What Matters in my FICO Score?
There’s a lot to discuss as it pertains to HOW your FICO® scores are determined, so I’m just going to jump right in. There are five categories that make up the “points” in your FICO credit scores. They are listed below along with the relative value of each:
Payment History – 35%
Amounts Owed – 30%
Length of Credit History – 15%
Credit Inquiries or pursuit of new credit – 10%
Mix of Credit– 10%
Or if you prefer a graphical representations then here’s the infamous FICO pie chart, right off the FICO website…
These are the keys to your FICO score health and you should be concerned about them and understand them as best as you can. The first two are payment history and the amount you owe, which represents almost two thirds of the score. They’re the equivalent of the steak in your steak dinner…right?
Payment history –This category how you pay your bills (currently and in the past), how many times you were delinquent and how severe those delinquencies were. Were you past due two times in the past year? Were those late payments 30 days late, or 90 days late? As you can imagine Public records (bankruptcy, judgments, tax liens), Charge-offs, collections, repossessions, foreclosures, settlements and excessive late payments (the FICO 7 Deadlies) can be very harmful to your credit scores. Negative history is removed between 7 and 10 years from your credit report. And, your behavior over the past two years has the most impact on your score. The best rule is to pay your bills on time.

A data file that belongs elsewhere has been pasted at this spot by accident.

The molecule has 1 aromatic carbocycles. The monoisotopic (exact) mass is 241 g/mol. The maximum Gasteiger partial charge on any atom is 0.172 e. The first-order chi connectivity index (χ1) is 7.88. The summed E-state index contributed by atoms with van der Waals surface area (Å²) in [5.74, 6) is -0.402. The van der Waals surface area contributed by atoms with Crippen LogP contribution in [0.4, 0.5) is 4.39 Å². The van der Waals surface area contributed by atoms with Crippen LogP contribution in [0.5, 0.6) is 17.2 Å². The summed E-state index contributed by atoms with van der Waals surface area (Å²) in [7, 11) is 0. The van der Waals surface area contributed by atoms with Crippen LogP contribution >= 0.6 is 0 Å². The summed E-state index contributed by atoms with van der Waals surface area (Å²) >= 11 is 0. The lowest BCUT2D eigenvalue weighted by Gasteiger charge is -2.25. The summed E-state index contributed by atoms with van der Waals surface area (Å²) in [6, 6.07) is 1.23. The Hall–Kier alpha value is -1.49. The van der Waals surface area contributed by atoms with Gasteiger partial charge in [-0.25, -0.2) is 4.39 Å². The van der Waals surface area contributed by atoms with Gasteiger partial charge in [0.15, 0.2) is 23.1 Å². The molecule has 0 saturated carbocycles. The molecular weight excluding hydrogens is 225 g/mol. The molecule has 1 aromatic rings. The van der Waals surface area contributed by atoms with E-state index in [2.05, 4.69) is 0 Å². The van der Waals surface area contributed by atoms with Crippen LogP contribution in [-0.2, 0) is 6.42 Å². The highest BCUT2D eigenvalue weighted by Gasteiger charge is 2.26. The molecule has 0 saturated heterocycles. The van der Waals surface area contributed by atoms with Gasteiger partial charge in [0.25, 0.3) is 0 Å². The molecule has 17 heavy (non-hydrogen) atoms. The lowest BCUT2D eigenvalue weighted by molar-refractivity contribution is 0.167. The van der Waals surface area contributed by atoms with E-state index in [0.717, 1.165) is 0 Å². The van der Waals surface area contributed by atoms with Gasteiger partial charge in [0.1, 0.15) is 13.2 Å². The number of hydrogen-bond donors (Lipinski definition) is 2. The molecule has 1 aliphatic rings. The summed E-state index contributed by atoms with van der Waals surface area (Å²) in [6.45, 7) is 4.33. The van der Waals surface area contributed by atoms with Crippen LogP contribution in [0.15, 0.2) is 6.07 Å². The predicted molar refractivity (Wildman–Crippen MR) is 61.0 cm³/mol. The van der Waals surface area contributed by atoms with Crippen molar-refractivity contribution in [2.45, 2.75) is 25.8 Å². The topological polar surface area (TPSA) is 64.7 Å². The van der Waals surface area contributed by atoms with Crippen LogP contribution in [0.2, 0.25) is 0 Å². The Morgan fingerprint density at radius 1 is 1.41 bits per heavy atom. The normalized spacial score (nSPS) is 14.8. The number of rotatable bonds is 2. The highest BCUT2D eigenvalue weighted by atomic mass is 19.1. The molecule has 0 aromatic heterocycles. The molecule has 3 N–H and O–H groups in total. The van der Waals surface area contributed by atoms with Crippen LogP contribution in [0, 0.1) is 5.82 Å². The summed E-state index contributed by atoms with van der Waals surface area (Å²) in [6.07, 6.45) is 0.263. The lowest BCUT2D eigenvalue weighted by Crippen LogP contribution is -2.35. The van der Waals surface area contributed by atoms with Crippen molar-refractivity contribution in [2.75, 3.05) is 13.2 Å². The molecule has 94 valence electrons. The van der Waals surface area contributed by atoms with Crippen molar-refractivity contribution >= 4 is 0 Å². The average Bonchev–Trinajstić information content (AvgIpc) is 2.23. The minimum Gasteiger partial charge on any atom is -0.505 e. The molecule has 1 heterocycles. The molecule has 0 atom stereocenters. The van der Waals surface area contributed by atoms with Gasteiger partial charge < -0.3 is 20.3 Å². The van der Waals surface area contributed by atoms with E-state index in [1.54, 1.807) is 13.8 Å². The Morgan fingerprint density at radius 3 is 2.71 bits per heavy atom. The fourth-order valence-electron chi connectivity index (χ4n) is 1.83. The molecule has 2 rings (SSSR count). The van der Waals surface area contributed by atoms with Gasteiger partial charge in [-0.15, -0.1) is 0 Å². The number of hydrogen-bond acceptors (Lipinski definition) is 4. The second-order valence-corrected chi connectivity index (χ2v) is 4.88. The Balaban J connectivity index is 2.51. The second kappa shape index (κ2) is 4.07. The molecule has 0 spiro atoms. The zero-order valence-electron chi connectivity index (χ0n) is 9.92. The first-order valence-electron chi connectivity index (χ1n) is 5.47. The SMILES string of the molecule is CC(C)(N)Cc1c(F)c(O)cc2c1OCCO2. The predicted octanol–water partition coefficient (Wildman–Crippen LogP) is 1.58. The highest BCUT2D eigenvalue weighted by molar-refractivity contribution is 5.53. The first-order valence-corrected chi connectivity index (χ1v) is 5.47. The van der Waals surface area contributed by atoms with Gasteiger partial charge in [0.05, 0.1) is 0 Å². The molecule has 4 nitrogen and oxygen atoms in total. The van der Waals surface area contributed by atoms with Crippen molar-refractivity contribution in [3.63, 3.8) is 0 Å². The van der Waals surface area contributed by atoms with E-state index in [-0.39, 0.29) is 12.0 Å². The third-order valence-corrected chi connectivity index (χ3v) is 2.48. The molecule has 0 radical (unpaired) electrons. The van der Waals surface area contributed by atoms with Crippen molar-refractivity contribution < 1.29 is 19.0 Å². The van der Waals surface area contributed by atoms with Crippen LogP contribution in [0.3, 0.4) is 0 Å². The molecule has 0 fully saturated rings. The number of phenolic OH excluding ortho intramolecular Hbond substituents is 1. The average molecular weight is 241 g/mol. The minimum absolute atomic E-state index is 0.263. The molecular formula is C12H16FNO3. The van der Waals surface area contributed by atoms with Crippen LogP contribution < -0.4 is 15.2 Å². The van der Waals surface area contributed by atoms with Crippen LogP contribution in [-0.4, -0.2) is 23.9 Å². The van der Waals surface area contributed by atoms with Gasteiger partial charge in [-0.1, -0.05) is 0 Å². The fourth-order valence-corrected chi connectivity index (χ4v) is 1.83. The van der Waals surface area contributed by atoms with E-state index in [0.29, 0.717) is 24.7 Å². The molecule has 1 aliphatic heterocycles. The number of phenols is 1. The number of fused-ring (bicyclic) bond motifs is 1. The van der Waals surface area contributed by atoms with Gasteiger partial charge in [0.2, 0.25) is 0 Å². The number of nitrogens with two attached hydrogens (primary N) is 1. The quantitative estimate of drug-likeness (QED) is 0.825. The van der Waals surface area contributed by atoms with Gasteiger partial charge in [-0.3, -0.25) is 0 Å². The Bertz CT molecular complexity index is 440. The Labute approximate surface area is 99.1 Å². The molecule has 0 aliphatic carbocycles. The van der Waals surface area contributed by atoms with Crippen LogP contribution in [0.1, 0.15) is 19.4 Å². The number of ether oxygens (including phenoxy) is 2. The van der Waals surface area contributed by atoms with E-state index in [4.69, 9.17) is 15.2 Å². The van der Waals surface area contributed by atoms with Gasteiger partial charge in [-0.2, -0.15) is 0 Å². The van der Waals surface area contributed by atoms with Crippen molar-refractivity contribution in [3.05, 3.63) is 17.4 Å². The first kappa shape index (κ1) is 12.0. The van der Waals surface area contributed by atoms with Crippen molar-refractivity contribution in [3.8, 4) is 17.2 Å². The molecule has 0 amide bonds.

Amounts owed – This is second on the list and counts for 30% of you score points. It looks at what you currently owe and how much of your available credit (credit limit) you have used, or your utilization. Utilization is the amount you owe compared to your credit limits. The more you use of your available credit, the more risky you are considered. If you have used most of your available credit, you have no more credit remaining and may not be able to pay your bills. The amounts you owe by type of account such as credit cards and installment is also considered. You don’t want to use most of your credit; a good ratio is below 10%. You should pay your bills in full. Also in this category is the number of accounts you have with a balance. Fewer is better!
Length of credit – This is the length of time you have had accounts, and the number of accounts. The score also looks at the average length of time you have had accounts. The longer you have had credit, the better. If you are new to credit, be cautious adding more credit. Be patient and over time you will have more history to help stabilize your scores.
Credit inquiries/ pursuit of credit – This evaluates your credit shopping activity. An inquiry is posted on the credit report when you seek credit (name of the company who pulled your credit reports, and the date). This occurs when you fill out an application for a loan, cell phone or credit card; and when you shop for loans or apply for instant credit at a retail store.
Mix or types of credit used – This is the mixture of the accounts that you have such as revolving and installment. Installment loans are usually mortgage and vehicle loans. Revolving is bank and retail credit cards. Consumers with a combination of these accounts are considered less risky than those with just one type. Account diversity is good.
John Ulzheimer is the President of Consumer Education at SmartCredit.com, the credit blogger for Mint.com, and a Contributor for the National Foundation for Credit Counseling. He is an expert on credit reporting, credit scoring and identity theft. Formerly of FICO, Equifax and Credit.com, John is the only recognized credit expert who actually comes from the credit industry. Follow him on Twitter here.